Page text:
Monday, August 2, 2021

The good news is I can run it again since nothing has changed. The bad news is I can run it again since nothing has changed -- Mega-fire repost 1


The truth about Western megafires is the narrative no one wants to hear.

Every few years, some journalist will do a solid, deeply reported story on Western megafires. (This Propublica piece by Elizabeth Weil is excellent. I also recall a good series from NPR a while back.) These articles always say basically the same thing about the scientific consensus, the severity of the problem and the steps we need to take. They are always persuasive, always told with a great sense of urgency, and always ignored. This is what happens, at least these days, when a crisis and its solutions break with conventional narratives and  require great political will to address.

The doomed California genre plays both to very real environmental concerns and to a longstanding Eastern schadenfreude, the epicenter of which is located in the editorial offices of the New York Times. The Golden State is supposedly burning for its environmental sins but in reality this is not primarily a climate change story. While increased heat and more severe droughts exacerbate the situation, we would still be having megafires without them.
A seventy-word primer: We dug ourselves into a deep, dangerous fuel imbalance due to one simple fact. We live in a Mediterranean climate that’s designed to burn, and we’ve prevented it from burning anywhere close to enough for well over a hundred years. Now climate change has made it hotter and drier than ever before, and the fire we’ve been forestalling is going to happen, fast, whether we plan for it or not.

Megafires, like the ones that have ripped this week through 1 million acres (so far), will continue to erupt until we’ve flared off our stockpiled fuels. No way around that.
Fires are an essential part of the life cycle of these forests. Controlled burns return the forests to a more normal equilibrium. If we listened to the scientific consensus, they would be the main weapon in our arsenal. Unfortunately science is not the main consideration here.

By comparison, planning a prescribed burn is cumbersome. A wildfire is categorized as an emergency, meaning firefighters pull down hazard pay and can drive a bulldozer into a protected wilderness area where regulations typically prohibit mountain bikes. Planned burns are human-made events and as such need to follow all environmental compliance rules. That includes the Clean Air Act, which limits the emission of PM 2.5, or fine particulate matter, from human-caused events. In California, those rules are enforced by CARB, the state’s mighty air resources board, and its local affiliates. “I’ve talked to many prescribed fire managers, particularly in the Sierra Nevada over the years, who’ve told me, ‘Yeah, we’ve spent thousands and thousands of dollars to get all geared up to do a prescribed burn,’ and then they get shut down.” Maybe there’s too much smog that day from agricultural emissions in the Central Valley, or even too many locals complain that they don’t like smoke. Reforms after the epic 2017 and 2018 fire seasons led to some loosening of the CARB/prescribed fire rules, but we still have a long way to go.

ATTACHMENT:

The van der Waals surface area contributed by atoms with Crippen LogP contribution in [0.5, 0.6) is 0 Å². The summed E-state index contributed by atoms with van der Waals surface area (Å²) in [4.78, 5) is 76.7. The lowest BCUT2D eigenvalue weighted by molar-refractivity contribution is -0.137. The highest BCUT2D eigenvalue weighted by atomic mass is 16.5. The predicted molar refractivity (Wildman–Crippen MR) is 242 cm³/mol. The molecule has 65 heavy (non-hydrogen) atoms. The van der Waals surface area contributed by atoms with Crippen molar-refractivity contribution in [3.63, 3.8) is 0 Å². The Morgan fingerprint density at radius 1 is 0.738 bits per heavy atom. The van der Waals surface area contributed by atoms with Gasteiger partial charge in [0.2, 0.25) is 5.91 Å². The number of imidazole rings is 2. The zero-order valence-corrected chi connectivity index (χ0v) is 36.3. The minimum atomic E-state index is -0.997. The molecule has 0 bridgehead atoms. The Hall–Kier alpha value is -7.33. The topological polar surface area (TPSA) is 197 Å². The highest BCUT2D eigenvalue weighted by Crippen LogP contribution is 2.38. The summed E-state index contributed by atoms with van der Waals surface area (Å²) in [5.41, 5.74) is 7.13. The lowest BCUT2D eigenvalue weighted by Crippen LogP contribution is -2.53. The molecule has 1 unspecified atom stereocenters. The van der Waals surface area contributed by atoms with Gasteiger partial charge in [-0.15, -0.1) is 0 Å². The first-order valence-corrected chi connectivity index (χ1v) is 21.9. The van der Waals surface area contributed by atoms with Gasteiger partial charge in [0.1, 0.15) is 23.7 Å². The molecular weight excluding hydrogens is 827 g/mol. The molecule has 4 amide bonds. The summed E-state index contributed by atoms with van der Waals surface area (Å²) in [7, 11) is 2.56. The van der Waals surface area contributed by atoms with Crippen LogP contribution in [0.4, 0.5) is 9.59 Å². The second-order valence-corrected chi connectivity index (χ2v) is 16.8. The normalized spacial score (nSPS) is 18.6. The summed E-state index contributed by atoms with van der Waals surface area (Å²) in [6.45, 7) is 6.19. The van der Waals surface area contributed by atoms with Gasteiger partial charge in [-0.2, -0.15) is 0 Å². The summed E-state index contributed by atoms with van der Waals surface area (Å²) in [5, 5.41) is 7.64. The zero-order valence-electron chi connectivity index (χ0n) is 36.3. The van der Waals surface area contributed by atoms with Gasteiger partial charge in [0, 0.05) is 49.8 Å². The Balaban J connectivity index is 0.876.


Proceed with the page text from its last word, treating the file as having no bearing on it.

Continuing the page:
“One thing to keep in mind is that air-quality impacts from prescribed burning are minuscule compared to what you’re experiencing right now,” said Matthew Hurteau, associate professor of biology at University of New Mexico and director of the Earth Systems Ecology Lab, which looks at how climate change will impact forest systems. With prescribed burns, people can plan ahead: get out of town, install a HEPA filter in their house, make a rational plan to live with smoke. Historical accounts of California summers describe months of smoky skies, but as a feature of the landscape, not a bug. Beasley and others argue we need to rethink our ideas of what a healthy California looks like. “We’re used to seeing a thick wall of even-aged trees,” he told me, “and those forests are just as much a relic of fire exclusion as our clear skies.”
In the Southeast which burns more than twice as many acres as California each year — fire is defined as a public good. Burn bosses in California can more easily be held liable than their peers in some other states if the wind comes up and their burn goes awry. At the same time, California burn bosses typically suffer no consequences for deciding not to light. No promotion will be missed, no red flags rise. “There’s always extra political risk to a fire going bad,” Beasley said. “So whenever anything comes up, people say, OK, that’s it. We’re gonna put all the fires out.” For over a month this spring, the U.S. Forest Service canceled all prescribed burns in California, and training for burn bosses, because of COVID-19.
In my more pessimistic moments, I think we are in a post-solution America, a country that talks a better and better game but has lost its taste for actually solving problems. Lately, those pessimistic moments have become more frequent.

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